If one-on-one meetings were once a challenge for you, they shouldn’t be anymore. You’re now fully equipped to avoid all these mistakes and have one-on-ones that will foster a culture of guidance and trust!
7.1 One-on-one tools and resources to turbocharge your management career
Technology can be a great ally when it comes to holding and tracking great one-on-ones. These are the four tools we recommend using if you want to make the most out of these meetings while saving some time!
1 Use a calendar tool (such as Google Calendar or Office 365) to schedule recurring meetings with each direct report.
2 Use a meeting agenda app like Fellow to collaborate on talking points, record feedback, and track action items from all your conversations.
3 If your team works from different locations (or you manage remote employees), you might want to use a video conferencing tool like Zoom, Skype, or Google Hangouts to see the other person’s body language and facial expressions.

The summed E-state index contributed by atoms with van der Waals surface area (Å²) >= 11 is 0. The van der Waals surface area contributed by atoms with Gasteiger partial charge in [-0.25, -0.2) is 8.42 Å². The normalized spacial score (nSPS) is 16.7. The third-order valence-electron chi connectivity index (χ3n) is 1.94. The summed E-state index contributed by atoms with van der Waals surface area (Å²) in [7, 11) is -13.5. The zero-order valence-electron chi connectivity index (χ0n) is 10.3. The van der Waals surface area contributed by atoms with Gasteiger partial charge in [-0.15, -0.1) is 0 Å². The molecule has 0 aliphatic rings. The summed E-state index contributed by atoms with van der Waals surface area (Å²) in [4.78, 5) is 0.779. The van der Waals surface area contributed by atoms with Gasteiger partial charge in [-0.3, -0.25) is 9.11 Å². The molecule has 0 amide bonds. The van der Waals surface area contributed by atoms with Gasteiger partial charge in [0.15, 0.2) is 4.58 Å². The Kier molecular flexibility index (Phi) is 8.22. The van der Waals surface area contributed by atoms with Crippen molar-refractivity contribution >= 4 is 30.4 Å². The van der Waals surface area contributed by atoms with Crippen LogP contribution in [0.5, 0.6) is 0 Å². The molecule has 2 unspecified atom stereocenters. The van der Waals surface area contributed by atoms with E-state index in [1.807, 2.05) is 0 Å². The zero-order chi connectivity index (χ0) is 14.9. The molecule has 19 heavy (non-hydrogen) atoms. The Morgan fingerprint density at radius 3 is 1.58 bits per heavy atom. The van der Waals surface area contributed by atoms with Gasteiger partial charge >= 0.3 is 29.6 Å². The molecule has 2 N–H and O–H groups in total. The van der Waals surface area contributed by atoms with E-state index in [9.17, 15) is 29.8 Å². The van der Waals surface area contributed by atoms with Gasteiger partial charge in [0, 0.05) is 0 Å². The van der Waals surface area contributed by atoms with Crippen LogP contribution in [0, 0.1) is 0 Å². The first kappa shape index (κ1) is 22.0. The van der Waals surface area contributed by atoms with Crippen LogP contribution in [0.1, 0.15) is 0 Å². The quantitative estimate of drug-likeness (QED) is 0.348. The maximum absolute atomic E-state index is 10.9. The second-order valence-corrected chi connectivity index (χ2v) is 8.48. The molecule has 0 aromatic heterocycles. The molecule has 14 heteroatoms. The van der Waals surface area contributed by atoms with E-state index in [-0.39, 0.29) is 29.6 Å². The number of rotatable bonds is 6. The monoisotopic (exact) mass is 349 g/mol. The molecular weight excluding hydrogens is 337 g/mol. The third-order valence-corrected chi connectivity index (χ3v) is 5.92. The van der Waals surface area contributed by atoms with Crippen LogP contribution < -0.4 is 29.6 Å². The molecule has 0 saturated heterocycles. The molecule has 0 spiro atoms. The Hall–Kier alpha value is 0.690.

4 If your company uses an internal communication tool like Slack, you can use the Fellow bot to add Slack messages as meeting talking points and send agendas without interrupting your workflow!
One-on-one resources and books quoted in this guide
We recommend checking out these management resources if you’re looking for more inspiration!
- Radical Candor (Kim Scott)
- The Making of a Manager (Julie Zhuo)
- Resilient Management (Lara Hogan)
- High Output Management (Andy Grove)
- Reduce interruptions with 1:1 meetings (Dave Crenshaw)
- State of the American Manager (Gallup)
- The Manager’s Path (Camille Fournier)
- What are the advantages of a walking 1:1 meeting? (Avi Arfin)
- How to Have Effective 1:1s (Russ Laraway)
- One on one (Ben Horowitz)
- The best leaders are great teachers (Sydney Finkelstein)
- 11 Questions to Ask Your Employees in One on One Meetings (Kelly Riggs)
- Managers Tools podcast (Michael Auzenne and Mark Horstman)
- The Fifth Discipline Fieldbook (Peter Senge)
- Active Listening (Lara Hogan)
- Fierce Conversations (Susan Scott)
- Three ways leaders can listen with more empathy (Christine M. Riordan)
- The right way to end a meeting (Paul Axtell)
- 7 ways to write better action items (Charlie Gilkey)
- 3 reasons why performance development wins in the workplace (Bryant Ott)
- The problem with career conversations today (Russ Laraway)
- First, Break All The Rules (Marcus Buckingham)
- 4 ways to get honest, critical feedback from your employees (Ron Carucci)